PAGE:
Monday, October 6, 2008

Open Source Census Finds FOSS Everywhere

The Open Source Census, which I mentioned back in April, just dropped a press release this morning about the data it's been collecting. I chatted the day before with Kim Weins, senior VP of OpenLogic, a key co-sponsor of the census, and how they found a few ... surprises in the results.

Well, maybe they won't be total surprises to people who're intimately involved with the business and culture of open source, but I imagine they'll still raise a few eyebrows. For starters, there is quite a lot of open source software, of all stripes, being deployed on Windows machines.

This includes software deployed as an escape from Microsoft (NSDQ: MSFT) (OpenOffice, etc.), packages used as support or infrastructure tools (zlib, OpenSSL, Perl, Samba), and things that have their own legacy as well -- like Firefox, which appeared on a whopping 84% of the systems surveyed. The vast majority of the top 20 or so packages also appeared on both Windows and Linux systems, so a good deal of what's being used is platform-agnostic.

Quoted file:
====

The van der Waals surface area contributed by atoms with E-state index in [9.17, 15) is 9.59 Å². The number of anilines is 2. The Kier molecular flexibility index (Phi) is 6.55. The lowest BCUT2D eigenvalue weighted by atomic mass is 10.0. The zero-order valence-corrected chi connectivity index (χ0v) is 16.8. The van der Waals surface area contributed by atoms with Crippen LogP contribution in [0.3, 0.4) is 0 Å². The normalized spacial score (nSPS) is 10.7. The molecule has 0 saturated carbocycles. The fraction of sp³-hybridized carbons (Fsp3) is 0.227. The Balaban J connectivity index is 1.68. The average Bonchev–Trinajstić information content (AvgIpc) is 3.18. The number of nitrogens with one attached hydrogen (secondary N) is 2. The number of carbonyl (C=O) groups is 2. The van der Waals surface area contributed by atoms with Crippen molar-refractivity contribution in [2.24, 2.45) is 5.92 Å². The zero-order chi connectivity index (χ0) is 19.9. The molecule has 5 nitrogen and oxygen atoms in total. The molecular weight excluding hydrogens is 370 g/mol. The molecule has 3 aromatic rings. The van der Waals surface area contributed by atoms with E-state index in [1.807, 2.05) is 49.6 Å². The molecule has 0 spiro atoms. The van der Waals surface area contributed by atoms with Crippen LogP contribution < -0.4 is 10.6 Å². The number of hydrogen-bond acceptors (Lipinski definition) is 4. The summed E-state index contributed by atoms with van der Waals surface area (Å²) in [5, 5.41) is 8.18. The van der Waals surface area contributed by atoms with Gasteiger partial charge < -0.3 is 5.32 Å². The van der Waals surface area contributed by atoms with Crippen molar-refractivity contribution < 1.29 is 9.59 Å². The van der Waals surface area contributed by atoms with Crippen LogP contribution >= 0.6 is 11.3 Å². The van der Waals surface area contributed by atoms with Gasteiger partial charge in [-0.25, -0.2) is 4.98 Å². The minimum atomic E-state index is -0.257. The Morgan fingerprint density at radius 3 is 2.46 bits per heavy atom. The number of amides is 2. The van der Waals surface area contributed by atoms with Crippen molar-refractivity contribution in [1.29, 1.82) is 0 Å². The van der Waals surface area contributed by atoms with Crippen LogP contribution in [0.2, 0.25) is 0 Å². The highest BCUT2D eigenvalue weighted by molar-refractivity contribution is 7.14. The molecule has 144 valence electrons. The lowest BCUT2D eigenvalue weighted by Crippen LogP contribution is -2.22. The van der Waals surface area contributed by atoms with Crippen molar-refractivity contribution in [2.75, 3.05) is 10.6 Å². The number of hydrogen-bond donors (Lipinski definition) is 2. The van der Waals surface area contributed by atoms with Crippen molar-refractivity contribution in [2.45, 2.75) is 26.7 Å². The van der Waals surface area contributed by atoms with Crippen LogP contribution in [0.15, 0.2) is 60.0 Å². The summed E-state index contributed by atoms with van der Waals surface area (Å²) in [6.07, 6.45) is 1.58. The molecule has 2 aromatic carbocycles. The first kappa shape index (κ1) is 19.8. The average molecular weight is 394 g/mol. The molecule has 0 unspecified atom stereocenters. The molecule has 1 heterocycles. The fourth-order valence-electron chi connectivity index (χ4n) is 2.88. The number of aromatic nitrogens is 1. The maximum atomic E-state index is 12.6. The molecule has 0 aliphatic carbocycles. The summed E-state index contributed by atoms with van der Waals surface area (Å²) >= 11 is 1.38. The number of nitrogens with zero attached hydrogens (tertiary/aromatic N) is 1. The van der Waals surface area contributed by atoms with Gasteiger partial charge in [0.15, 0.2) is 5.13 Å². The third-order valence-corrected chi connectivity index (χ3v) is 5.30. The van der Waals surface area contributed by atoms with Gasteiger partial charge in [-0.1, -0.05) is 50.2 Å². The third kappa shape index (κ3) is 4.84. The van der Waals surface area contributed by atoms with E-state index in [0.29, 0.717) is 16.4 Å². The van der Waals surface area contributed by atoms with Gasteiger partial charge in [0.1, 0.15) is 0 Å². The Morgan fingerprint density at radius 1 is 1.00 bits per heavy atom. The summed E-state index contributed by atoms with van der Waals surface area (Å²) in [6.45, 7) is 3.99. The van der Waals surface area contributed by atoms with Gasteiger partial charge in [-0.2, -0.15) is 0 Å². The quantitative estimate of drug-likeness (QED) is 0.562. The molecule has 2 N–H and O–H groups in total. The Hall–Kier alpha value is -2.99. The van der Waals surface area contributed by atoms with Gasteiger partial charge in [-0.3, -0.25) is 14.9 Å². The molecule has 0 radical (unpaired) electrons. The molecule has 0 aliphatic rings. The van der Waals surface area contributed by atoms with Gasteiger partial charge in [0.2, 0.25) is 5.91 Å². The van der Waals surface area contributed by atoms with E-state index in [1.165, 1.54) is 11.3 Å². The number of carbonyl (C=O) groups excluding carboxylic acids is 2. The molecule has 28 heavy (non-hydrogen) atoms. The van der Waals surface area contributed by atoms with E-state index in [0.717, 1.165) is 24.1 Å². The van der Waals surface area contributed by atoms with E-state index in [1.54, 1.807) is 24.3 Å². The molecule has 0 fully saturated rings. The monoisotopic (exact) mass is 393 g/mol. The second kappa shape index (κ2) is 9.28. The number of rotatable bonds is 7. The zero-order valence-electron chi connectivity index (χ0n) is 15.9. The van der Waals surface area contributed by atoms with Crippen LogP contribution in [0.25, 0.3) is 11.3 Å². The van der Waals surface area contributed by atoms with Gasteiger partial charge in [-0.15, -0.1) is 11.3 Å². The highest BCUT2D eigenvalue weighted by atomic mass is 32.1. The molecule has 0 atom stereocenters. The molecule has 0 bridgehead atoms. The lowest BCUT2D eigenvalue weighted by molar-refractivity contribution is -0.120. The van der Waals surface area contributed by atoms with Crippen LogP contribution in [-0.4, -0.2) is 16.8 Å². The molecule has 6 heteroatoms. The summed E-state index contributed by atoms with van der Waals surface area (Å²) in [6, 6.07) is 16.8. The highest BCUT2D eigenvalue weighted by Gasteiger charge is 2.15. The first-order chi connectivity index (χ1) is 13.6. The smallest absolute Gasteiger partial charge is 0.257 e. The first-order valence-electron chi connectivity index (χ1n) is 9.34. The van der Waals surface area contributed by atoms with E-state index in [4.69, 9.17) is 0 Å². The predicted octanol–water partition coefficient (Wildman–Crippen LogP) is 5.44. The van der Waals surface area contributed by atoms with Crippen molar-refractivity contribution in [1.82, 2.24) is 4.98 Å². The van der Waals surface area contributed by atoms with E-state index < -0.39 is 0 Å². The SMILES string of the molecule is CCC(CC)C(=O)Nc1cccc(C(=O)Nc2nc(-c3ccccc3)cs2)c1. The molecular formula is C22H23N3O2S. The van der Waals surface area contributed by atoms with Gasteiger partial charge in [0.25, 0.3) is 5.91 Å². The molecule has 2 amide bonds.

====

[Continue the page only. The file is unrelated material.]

Another revelation, which probably comes as a surprise only if you haven't been following open source news: Open source adoption in Europe far outpaces that of the United States. I chalked that up to two things: 1) a larger governmental role for open source adoption in Europe, and 2) less existing fidelity toward Microsoft by default there. "Governments and financial service companies" were the biggest leaders as far as use of open source packages, but a chunk who identified themselves as "Other" or "All Others" made up nearly half right there.

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